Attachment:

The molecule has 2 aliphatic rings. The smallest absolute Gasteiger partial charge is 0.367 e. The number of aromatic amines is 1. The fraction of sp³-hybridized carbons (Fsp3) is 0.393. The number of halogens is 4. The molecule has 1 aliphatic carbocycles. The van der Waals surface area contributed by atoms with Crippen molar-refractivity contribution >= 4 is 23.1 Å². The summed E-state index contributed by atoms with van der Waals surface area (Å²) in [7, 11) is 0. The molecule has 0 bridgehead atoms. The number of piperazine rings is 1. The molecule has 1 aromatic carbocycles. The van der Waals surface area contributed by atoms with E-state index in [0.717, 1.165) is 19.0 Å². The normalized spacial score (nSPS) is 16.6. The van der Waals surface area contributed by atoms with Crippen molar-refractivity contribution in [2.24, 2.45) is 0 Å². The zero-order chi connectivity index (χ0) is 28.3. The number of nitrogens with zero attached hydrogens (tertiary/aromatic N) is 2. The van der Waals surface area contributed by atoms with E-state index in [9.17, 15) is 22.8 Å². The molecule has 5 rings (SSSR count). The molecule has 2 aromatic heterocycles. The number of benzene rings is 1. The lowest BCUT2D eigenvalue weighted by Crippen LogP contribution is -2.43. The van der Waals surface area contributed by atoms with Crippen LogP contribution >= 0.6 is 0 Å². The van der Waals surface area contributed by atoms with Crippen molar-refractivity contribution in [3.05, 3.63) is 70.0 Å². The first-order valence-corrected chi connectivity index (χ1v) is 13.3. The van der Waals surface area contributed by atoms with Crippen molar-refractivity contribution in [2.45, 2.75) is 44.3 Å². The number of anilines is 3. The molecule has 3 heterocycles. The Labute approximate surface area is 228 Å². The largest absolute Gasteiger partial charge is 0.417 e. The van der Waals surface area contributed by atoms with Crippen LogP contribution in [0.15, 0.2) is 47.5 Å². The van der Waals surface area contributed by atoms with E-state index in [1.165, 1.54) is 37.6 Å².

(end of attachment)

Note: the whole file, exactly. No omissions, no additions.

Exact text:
The molecule has 2 aliphatic rings. The smallest absolute Gasteiger partial charge is 0.367 e. The number of aromatic amines is 1. The fraction of sp³-hybridized carbons (Fsp3) is 0.393. The number of halogens is 4. The molecule has 1 aliphatic carbocycles. The van der Waals surface area contributed by atoms with Crippen molar-refractivity contribution >= 4 is 23.1 Å². The summed E-state index contributed by atoms with van der Waals surface area (Å²) in [7, 11) is 0. The molecule has 0 bridgehead atoms. The number of piperazine rings is 1. The molecule has 1 aromatic carbocycles. The van der Waals surface area contributed by atoms with E-state index in [0.717, 1.165) is 19.0 Å². The normalized spacial score (nSPS) is 16.6. The van der Waals surface area contributed by atoms with Crippen molar-refractivity contribution in [2.24, 2.45) is 0 Å². The zero-order chi connectivity index (χ0) is 28.3. The number of nitrogens with zero attached hydrogens (tertiary/aromatic N) is 2. The van der Waals surface area contributed by atoms with E-state index in [9.17, 15) is 22.8 Å². The molecule has 5 rings (SSSR count). The molecule has 2 aromatic heterocycles. The number of benzene rings is 1. The lowest BCUT2D eigenvalue weighted by Crippen LogP contribution is -2.43. The van der Waals surface area contributed by atoms with Crippen LogP contribution >= 0.6 is 0 Å². The van der Waals surface area contributed by atoms with Crippen molar-refractivity contribution in [3.05, 3.63) is 70.0 Å². The first-order valence-corrected chi connectivity index (χ1v) is 13.3. The van der Waals surface area contributed by atoms with Crippen molar-refractivity contribution in [2.45, 2.75) is 44.3 Å². The number of anilines is 3. The molecule has 3 heterocycles. The Labute approximate surface area is 228 Å². The largest absolute Gasteiger partial charge is 0.417 e. The van der Waals surface area contributed by atoms with Crippen LogP contribution in [0.15, 0.2) is 47.5 Å². The van der Waals surface area contributed by atoms with E-state index in [1.165, 1.54) is 37.6 Å².